Time to Kill the Ivy

April 3, 2014

Inside Insight

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ariail time to kill the ivy

IT’S NOT TOO LATE TO END LEGAL CORRUPTION

The first step to solving a problem is admitting you have one. Two years ago I stood with several activist leaders from both sides of the aisle to name the disease that plagues our state:  legal corruption.  We finally understood the obvious – concentration of power and secrecy always leads to corruption, and South Carolina is no exception to that rule.  We’ve allowed a system of government to flourish in which a handful of politicians runs the state with no accountability, and as a result citizens can no longer control their government.

We’ve drilled down to the eight reforms that have to come first, before any others. If you review those reforms – from taking control of judicial appointments away from the legislature to politicians disclosing their private sources of income – you’ll see that without these changes, no other changes are possible.

To believe we can lower taxes or cut spending without changing the system that allows powerful legislators to directly benefit from office is as naive as believing King George would’ve eventually allowed the colonies representation if the colonists had just been patient.

South Carolinians have played an active role in our nation’s freedom since its beginning. We’ve defended freedom all over the world, but we’ve failed to defend it here. South Carolinians must decide what our state will become. We can change course toward becoming the freest state in America, with the most opportunity to prosper for all citizens and the greatest protection of American Constitutional rights. South Carolina can be the state with the most choices for all services, from health care to education to energy, limited only by what we are able to envision and make happen both individually and together, in the freest market in America.

That’s all possible, but only with a fight.  The alternative is to accept that a handful of politicians will rule over a serving class of the nation’s poorest citizens.  Those “rulers” will decide what children are taught in school, what jobs they’ll be forced to take and which goods and services will they be allowed to purchase.  Our labor will belong more and more to not only those few state politicians but to those in Washington and even beyond to those governments from whom today’s politicians are borrowing for today’s waste and fraud.  And our “leaders” will keep on telling us how much better everything is – and will continue to be – because of them.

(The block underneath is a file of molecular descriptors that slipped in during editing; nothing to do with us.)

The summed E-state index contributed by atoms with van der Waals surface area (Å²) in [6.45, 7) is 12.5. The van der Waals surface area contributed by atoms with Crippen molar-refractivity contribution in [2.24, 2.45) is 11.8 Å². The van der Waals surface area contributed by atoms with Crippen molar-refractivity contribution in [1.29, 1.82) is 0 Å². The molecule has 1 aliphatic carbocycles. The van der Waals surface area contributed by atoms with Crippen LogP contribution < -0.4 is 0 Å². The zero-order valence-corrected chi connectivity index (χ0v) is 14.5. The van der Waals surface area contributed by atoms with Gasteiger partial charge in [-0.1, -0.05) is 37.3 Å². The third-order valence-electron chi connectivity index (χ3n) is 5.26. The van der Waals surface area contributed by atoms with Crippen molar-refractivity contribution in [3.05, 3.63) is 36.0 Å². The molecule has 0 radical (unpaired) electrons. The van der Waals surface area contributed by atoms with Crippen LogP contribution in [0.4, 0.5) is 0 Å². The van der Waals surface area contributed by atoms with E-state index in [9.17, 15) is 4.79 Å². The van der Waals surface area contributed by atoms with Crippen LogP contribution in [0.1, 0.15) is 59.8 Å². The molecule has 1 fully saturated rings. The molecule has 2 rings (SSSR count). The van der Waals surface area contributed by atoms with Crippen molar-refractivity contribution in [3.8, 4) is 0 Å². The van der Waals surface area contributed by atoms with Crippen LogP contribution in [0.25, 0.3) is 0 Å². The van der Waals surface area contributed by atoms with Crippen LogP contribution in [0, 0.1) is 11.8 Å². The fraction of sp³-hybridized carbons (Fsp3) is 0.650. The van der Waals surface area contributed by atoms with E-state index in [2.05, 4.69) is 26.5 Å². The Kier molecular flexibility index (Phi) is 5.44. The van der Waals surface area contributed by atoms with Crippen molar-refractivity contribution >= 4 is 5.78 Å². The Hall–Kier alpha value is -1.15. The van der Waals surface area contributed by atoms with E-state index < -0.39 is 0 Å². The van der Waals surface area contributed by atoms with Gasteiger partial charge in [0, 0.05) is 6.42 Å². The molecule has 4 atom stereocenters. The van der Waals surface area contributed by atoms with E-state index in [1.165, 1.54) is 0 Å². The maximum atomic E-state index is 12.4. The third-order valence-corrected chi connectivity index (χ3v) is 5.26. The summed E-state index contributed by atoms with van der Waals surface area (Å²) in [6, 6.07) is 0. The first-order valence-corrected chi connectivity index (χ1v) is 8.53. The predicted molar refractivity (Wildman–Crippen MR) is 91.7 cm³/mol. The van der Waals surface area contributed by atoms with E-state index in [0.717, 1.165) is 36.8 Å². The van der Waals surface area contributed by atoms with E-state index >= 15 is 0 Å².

That grim second scenario can still be avoided.  We’re doing everything we can to make sure it is.  Politicians are fighting hard to keep their power, but a group of concerned citizen advocates is working harder to take it away from them.  The real story in South Carolina is less about the corruption that has kept our state poor and more about the remarkably diverse group of citizen activists that has come together to fight for real change.  The diverse group includes liberals and conservatives, Tea Party activists and civil rights leaders, environmentalists and taxpayer groups – all standing together with one voice demanding that our elected leaders give us back control of our government. We may disagree on the ultimate role of our government, but we all agree that it is must be controlled by citizens and not the other way around.

This is the kind of powerful movement that delivers real reform – the only kind of movement that has ever radically changed government and the kind of movement that birthed our nation.  We have that in South Carolina, and because of it we are finally fighting for the kind of systemic change that has never been pushed from the ground up.

We truly are at a tipping point in our history.  This is our state and our home, and if we want to save it then we’ll need the help of everyone to do it.  This window of change didn’t open on its own – we had to force it open through a lot of hard work.  It will shut eventually if we don’t push through it.  A movement like this one cannot be sustained without new resources of time, money and energy.

We at SCPC cannot do our work without you: we are your voice and we are only as loud as you want us to be.  We’ve been pretty effective so far – just imagine what we can do if everyone pitches in!